Allergies: the role of intrauterine life

Intrauterine life influences the risk that a child will subsequently develop an allergy. How? A less rich meconium affects the development of the gut microbiota and, ultimately, the immune system.

Created 16 November 2021
Updated 02 May 2024

About this article

Created 16 November 2021
Updated 02 May 2024

While some people can read the future in coffee grounds, researchers are beginning to use (sidenote: Meconium Earliest “stool” of the newborn, containing the amniotic liquid absorbed in utero. The meconium helps identify microorganisms lining the gastrointestinal tract of the fetus.
 –  the “tarry” first stool of infants – to predict the risk of developing allergies. Eczema, food allergies, asthma, allergic rhinitis: today, nearly one in three children suffers from an allergy. However, many things may be at play even before birth. Hence researchers had the idea of studying meconium, which begins forming in utero by gestational week 16. 

Signs of allergy even during pregnancy?

Their results support the idea that the onset of an allergy begins well before the first symptoms appear: at three months of age, future allergic infants have a less diverse and less mature gut microbiota than peers. The researchers therefore looked back in time, at their very first stool, the much-vaunted meconium: the same observation was made, a lower diversity of bacteria and a low diversity of molecules produced by these microorganisms. The appearance of an allergy may therefore be explained by the following mechanism: during pregnancy, environmental factors favoring an allergy modify the composition of the meconium, which is less rich in metabolites at birth. Since the first bacteria to colonize the infant’s digestive tract feed on these metabolites, a less rich meconium means the microbiota is less diverse and matures more slowly early in life.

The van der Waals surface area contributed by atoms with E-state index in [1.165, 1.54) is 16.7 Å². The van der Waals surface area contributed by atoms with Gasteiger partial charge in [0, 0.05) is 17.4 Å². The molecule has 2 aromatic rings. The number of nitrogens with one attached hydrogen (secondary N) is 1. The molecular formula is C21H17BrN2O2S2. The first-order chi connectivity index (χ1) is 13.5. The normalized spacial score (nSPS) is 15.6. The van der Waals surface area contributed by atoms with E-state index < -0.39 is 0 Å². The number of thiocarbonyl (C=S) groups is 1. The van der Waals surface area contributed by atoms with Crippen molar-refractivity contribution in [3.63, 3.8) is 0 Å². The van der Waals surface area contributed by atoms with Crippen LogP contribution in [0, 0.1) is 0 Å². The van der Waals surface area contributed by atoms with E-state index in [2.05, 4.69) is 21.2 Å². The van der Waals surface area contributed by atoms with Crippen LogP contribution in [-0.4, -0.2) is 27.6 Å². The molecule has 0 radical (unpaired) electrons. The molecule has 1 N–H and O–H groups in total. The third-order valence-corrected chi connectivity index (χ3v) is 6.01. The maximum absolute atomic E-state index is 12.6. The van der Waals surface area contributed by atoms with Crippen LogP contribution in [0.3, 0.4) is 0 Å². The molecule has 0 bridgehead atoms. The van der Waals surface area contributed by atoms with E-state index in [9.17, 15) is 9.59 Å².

Prevent... and predict?

These discoveries have multiple implications. On the one hand, the researchers hope one day to be able to prevent these allergies. This will require a better understanding not only of what affects the composition of meconium in utero, but also of how the different metabolites of meconium influence bacterial colonization in newborns. At the same time, they hope to be able to predict the risk of developing an allergy based on the composition of a newborn’s meconium. In the meantime, the only recommendation to be made is for women to adopt a healthy lifestyle during pregnancy.

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